Ilya Ilyich suggested that V. Khavkin move to Paris to conduct research at the Pasteur Institute, created by the outstanding French microbiologist Louis Pasteur in 1888.
At that time, only the position of a junior librarian was vacant at the Institute, but V. Khavkin agreed to this position. He did the work of a librarian, and in his free time he was engaged in research in the laboratory.
At that time, there were several epidemic zones (areas) of cholera in the world. Quarantine measures did not help much against the spread of the infection; a vaccine was needed. And Vladimir Khavkin created it by immunizing laboratory animals – rabbits and guinea pigs.
Immunity (from Latin immunita – liberation from something) is the body’s immunity to infectious and non-infectious agents and substances that have antigenic properties.
Immunization is a method of creating artificial immunity in humans or animals. Immunization can be active or passive. In the first case, foreign antigen agents are introduced into the body. Most often, vaccines are used for this, that is, specially prepared weakened pathogenic bacteria. This phenomenon is called vaccination.
For passive immunization, the blood serum of the immunized animals is injected. Passive immunization has a short-term effect, it is used in areas of the disease so that healthy people do not get sick upon contact with sick people.
If the disease had already begun, then the serum greatly facilitated its course. Serum contains antibodies that prevent pathogenic bacteria from spreading and multiplying.
It was the cholera vaccine that Vladimir Aronovich Khavkin created.
Animal studies are good, but it is not known how the vaccine will affect humans. To this end, V. Khavkin invited three of his comrades – Russian political emigrants to the Pasteur Institute.
The head of the laboratory in which V. Khavkin worked, Professor Emil Roux did not immediately allow the vaccine to be tested in humans. The first to receive a dose of the vaccine was Vladimir Aronovich himself, then his comrades, two of whom were doctors.
V. KHAVKIN (IN THE CENTER) WITH STAFF OF THE LABORATORY FOR FIGHT AGAINST PLAGUE, 1902
The tests were successful. This happened on June 18, 1892. V. Khavkin’s teachers – L. Pasteur and I.I. Mechnikov congratulated him on his significant success.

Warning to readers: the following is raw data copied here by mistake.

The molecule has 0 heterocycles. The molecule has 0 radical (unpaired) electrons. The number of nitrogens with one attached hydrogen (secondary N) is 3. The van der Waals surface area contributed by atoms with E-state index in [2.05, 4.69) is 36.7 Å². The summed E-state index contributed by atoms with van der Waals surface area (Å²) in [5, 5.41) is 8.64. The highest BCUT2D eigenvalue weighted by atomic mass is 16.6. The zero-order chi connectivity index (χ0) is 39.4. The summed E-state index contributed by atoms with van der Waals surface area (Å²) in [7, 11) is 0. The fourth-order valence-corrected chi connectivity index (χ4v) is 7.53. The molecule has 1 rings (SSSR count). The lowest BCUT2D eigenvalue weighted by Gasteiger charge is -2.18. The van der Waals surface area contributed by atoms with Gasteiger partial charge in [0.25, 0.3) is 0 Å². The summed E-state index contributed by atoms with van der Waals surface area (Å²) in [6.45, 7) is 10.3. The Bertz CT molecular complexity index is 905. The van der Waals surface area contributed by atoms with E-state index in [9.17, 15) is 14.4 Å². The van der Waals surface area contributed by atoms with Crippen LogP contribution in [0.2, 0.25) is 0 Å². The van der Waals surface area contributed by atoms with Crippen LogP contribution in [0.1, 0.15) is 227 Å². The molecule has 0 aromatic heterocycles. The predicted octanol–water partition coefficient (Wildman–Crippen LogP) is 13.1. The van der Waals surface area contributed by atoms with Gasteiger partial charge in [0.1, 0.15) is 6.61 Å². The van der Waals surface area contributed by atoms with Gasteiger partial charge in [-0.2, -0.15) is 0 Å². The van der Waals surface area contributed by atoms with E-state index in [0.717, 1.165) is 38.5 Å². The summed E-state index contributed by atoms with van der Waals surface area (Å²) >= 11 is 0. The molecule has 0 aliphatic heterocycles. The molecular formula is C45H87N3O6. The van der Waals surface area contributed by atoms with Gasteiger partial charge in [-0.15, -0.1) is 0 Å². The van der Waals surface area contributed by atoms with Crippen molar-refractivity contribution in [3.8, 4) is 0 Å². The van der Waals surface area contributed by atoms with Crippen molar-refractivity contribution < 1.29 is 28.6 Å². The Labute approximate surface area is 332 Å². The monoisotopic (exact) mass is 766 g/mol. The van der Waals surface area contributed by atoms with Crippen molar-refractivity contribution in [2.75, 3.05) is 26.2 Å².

At a meeting of the Biological Society, the scientist reported that the cholera vaccine he created is safe, and six days after its introduction, immunity develops.
V. Khavkin knew that in the south of Ukraine, especially in Odessa, cholera outbreaks very often occur. Since Ukraine was part of Russia at that time, V. Khavkin proposed the use of the vaccine to the Prince of Oldenburg, the brother of the Russian Tsar, who, as they would say now, was the country’s chief epidemiologist.
Although the letter to the prince was signed by L. Pasteur himself, V. Khavkin was told that Russia did not need his vaccine, despite the fact that at that time cholera was walking in the southern provinces of the state.
The outstanding writer and doctor Anton Pavlovich Chekhov at that time wrote that V. Khavkin’s vaccine could be used to fight cholera in Russia, but “unfortunately V. Khavkin is not popular in Russia”, or rather unreliable, and also a political emigrant …
But not only in Russia, France and Germany also refused to use V. Khavkin’s vaccine. Even some European bacteriologists were not convinced of the benefits of vaccination.
So the famous doctor and bacteriologist Robert Koch, who discovered the causative agent of consumption (tuberculosis), spoke about preventive vaccinations like this: “It’s too good to be true.” He could not create a vaccine against consumption.
And only the British government allowed the use of the vaccine in India, which at that time was its colony. It is clear that not immediately, but after long negotiations, Vladimir Aronovich was allowed to start vaccination of the population in order to eliminate the epidemic in Bengal. The British had no other choice – in 1877-1890. there, more than 1 million people and the British military died from cholera.
What is this disease – cholera, and why is it most common in India?
HAVKIN’S LABORATORY IN BOMBEY
Cholera (from the Greek “bile” and Qεω – “flow”) is an acute intestinal infection caused by bacteria of the Vibrio cholera species – cholera vibrios.
These bacteria produce toxins that destroy intestinal cells. They cause an abundant release of fluid into the intestinal lumen, which leads to dehydration and a fatal water-salt balance in the body.
A sick person secretes bacteria with diarrhea and vomiting, other people get them through the mouth if basic hygiene rules are not followed. Cholera is also called “dirty hands” disease.
Ideal conditions for the spread of cholera were in the basin of the Ganges and Bramaputra rivers in Bengal (India). On the one hand, there was a hot climate, a large amount of precipitation, boggy areas, on the other, a high density of settlement of the banks, constant fecal contamination of river expanses, from where they took drinking water, in which there was an increased content of microorganisms.